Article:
Tony Bennett 'changed my life' - Gaga

Lady Gaga and Tony Bennett pose on the balcony of Brussels town hall after a news conference,...
Lady Gaga and Tony Bennett pose on the balcony of Brussels town hall after a news conference, ahead of their concert this week, at Brussels Grand Place. REUTERS/Yves Herman

Say what you will about Lady Gaga, but she has always known how to make an entrance.

While recording joint jazz album Cheek to Cheek, out this week, Tony Bennett remembers a particular day when the pop provocateur came into the studio. Upon realizing there were cameras filming inside, she ordered in chandeliers, carpets and antique chairs to dress up the place.

"Before the recording day was over, it looked like a wonderful movie set," Bennett says. "She just has this talent of turning everything into something glamorous."

"I wanted to do something nice to show how much I appreciate working together," Gaga says. "We just made the room feel like the music - something really timeless and classy."

On Cheek to Cheek, an 11-track plunge into the Great American Songbook, Bennett and Gaga duet on standards by Cole Porter, Irving Berlin and Jerome Kern, blending the traditions of jazz with a "steamy, spicy new sound," Gaga says. They also take the reins on solos: Bennett, accompanied only by a piano on Sophisticated Lady, and Gaga, pulling a feat of vocal acrobatics on the slinky Lush Life.

The seemingly unlikely pair was introduced a few years ago at a charity event and instantly hit it off - joining forces on The Lady Is a Tramp, off Bennett's 2011 Duets II album, and gradually recording a full-length effort over the past two years amid Gaga's Artpop push. It's been an especially emotional endeavour for Gaga, who grew up singing jazz but has since focused on her audacious yet intensely scrutinized pop career.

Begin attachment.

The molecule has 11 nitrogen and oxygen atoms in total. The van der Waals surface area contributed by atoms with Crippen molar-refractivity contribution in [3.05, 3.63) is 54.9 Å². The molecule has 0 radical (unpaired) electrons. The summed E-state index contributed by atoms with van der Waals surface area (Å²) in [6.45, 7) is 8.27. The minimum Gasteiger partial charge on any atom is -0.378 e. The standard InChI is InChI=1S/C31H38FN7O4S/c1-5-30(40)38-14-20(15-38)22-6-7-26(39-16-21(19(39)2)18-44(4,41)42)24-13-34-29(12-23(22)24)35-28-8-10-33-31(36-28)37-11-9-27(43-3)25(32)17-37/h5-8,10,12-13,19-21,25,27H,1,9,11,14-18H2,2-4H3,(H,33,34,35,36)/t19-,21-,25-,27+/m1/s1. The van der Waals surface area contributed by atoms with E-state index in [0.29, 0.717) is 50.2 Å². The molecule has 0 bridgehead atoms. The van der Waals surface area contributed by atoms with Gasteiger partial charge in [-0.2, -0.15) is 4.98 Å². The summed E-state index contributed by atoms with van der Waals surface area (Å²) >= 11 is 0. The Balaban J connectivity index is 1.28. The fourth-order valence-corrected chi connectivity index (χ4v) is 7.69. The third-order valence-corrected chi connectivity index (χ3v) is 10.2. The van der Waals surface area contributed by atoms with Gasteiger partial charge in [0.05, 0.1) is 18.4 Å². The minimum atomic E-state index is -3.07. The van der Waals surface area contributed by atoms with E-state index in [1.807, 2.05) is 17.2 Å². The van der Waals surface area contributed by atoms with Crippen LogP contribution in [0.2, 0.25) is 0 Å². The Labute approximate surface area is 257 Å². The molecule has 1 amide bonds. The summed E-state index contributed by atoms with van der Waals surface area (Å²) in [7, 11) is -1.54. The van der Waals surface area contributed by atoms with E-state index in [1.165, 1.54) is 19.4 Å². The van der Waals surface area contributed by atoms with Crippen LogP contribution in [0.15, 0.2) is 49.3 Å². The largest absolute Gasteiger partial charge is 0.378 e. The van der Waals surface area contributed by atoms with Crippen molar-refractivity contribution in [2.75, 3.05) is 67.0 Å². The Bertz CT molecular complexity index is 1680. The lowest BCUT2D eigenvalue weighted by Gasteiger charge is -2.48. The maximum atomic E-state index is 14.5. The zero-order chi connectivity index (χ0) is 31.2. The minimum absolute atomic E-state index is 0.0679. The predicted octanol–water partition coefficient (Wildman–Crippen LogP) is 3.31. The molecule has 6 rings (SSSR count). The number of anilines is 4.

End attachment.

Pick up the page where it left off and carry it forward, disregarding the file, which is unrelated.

"I didn't realize how sad it was making me feel to not sing out like that," Gaga says. "All of a sudden, I'm singing in the studio with Tony and my childhood is flashing before me. All of those moments singing Ella Fitzgerald, being in the jazz band in high school and jazz being my first love. It's been really exciting to revisit everything again and go back to my roots.

"Tony really changed my life," she adds - praise which Bennett echoes of close friend Gaga, 28. "She's very intelligent, she's a great performer," he says. Jazz is "something you can either do or you can't. You either have that syncopation or you don't, and she's got it."

It's been more than 60 years since Bennett released his debut album, but the golden-piped crooner shows no signs of stopping. Fans can catch him singing with Gaga on a pre-taped Cheek to Cheek LIVE! special (PBS, Oct. 24), with the pair considering double-bill concerts in the months to come.

"I could have retired 16 to 17 years ago and lived very well, but I've still got a lot to learn," Bennett says. "I'm 88 and I really feel like I'm just starting out. No way, I'll never retire. I love what Duke Ellington said: 'Retire to what?' "

Add a Comment

Our journalists are your neighbours

We are the South's eyes and ears in crucial council meetings, at court hearings, on the sidelines of sporting events and on the frontline of breaking news.

As our region faces uncharted waters in the wake of a global pandemic, Otago Daily Times continues to bring you local stories that matter.

We employ local journalists and photographers to tell your stories, as other outlets cut local coverage in favour of stories told out of Auckland, Wellington and Christchurch.

You can help us continue to bring you local news you can trust by becoming a supporter.

Become a Supporter